The company’s filings include an audit report of the Guatemala farm, submitted to the FDA last month, which raises questions about the company’s practices.

The audit, done by a company hired by Del Monte Fresh Produce, found that a pipe containing raw sewage and wastewater emptied into an open ditch about 110 yards from the farm’s packing house. The ditch led into a lagoon containing additional sewage, more than 220 yards from the packing house. The audit recommended that the ditch be eliminated.

Mr. Christou said the ditch was protected by barbed wire to keep large animals from tracking the waste into fields. He said the lagoon contained chemicals to speed decomposition of the waste and was away from fields and wells. After the audit, he said, the company extended the pipe all the way to the lagoon and discontinued use of the open ditch.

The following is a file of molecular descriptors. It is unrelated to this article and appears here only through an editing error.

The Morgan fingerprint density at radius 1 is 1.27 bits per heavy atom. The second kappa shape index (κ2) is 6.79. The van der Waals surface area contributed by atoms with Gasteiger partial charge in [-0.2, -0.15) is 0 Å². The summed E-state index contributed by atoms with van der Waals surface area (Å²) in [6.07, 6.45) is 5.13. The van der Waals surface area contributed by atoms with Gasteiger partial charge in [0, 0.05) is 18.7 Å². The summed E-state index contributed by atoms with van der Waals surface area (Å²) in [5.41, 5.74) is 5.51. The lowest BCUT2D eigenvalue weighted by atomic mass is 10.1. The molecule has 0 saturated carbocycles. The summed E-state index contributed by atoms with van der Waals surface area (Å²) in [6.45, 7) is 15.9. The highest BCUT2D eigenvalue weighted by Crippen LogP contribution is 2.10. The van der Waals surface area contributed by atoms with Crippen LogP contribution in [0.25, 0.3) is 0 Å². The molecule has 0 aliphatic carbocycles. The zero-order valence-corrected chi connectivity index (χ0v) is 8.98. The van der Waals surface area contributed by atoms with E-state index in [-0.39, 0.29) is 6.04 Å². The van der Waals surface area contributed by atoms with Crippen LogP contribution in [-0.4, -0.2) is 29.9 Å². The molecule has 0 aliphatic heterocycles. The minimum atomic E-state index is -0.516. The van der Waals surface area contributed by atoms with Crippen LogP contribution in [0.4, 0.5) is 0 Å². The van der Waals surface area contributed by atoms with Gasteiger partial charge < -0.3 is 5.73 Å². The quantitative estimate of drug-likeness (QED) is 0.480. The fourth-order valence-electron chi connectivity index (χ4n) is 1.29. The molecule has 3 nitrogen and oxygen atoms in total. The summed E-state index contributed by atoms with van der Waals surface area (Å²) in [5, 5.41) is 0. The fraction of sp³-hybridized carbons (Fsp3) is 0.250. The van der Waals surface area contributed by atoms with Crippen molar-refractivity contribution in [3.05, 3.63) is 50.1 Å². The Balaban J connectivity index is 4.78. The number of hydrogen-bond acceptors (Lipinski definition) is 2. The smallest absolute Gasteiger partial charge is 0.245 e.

Asked if having raw sewage in an open ditch near its packing house was consistent with high food safety standards, Mr. Christou said that tests on melons had found no pathogens.

Dr. Michael T. Osterholm, director of the Center for Infectious Disease Research and Policy at the University of Minnesota, said, “There’s no doubt the data are very tight. Del Monte caused that outbreak.”

And he said that many investigations involving sickness from produce did not find contaminated food because by the time officials became aware of the outbreak, the tainted produce had been eaten or discarded.

A table of cantaloupe- (or rock melon) related outbreaks is available at http://bites.ksu.edu/cantaloupe-related-outbreaks.